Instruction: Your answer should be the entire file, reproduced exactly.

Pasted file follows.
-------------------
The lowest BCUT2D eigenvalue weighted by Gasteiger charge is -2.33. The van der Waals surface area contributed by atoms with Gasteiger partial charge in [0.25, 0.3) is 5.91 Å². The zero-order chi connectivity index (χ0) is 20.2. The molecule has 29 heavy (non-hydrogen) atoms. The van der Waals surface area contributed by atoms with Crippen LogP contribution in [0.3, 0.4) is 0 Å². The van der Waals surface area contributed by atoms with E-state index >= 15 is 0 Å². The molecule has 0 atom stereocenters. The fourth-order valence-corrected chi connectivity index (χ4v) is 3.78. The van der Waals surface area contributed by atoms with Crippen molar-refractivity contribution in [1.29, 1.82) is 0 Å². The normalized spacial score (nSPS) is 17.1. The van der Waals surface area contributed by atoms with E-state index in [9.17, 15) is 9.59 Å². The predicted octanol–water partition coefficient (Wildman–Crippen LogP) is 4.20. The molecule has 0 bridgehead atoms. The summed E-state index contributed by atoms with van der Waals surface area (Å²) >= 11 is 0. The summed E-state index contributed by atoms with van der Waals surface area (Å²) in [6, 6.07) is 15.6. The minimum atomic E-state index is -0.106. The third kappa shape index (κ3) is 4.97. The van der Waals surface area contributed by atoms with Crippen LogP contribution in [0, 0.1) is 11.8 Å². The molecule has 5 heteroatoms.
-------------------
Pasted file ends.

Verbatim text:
The lowest BCUT2D eigenvalue weighted by Gasteiger charge is -2.33. The van der Waals surface area contributed by atoms with Gasteiger partial charge in [0.25, 0.3) is 5.91 Å². The zero-order chi connectivity index (χ0) is 20.2. The molecule has 29 heavy (non-hydrogen) atoms. The van der Waals surface area contributed by atoms with Crippen LogP contribution in [0.3, 0.4) is 0 Å². The van der Waals surface area contributed by atoms with E-state index >= 15 is 0 Å². The molecule has 0 atom stereocenters. The fourth-order valence-corrected chi connectivity index (χ4v) is 3.78. The van der Waals surface area contributed by atoms with Crippen molar-refractivity contribution in [1.29, 1.82) is 0 Å². The normalized spacial score (nSPS) is 17.1. The van der Waals surface area contributed by atoms with E-state index in [9.17, 15) is 9.59 Å². The predicted octanol–water partition coefficient (Wildman–Crippen LogP) is 4.20. The molecule has 0 bridgehead atoms. The summed E-state index contributed by atoms with van der Waals surface area (Å²) >= 11 is 0. The summed E-state index contributed by atoms with van der Waals surface area (Å²) in [6, 6.07) is 15.6. The minimum atomic E-state index is -0.106. The third kappa shape index (κ3) is 4.97. The van der Waals surface area contributed by atoms with Crippen LogP contribution in [0, 0.1) is 11.8 Å². The molecule has 5 heteroatoms.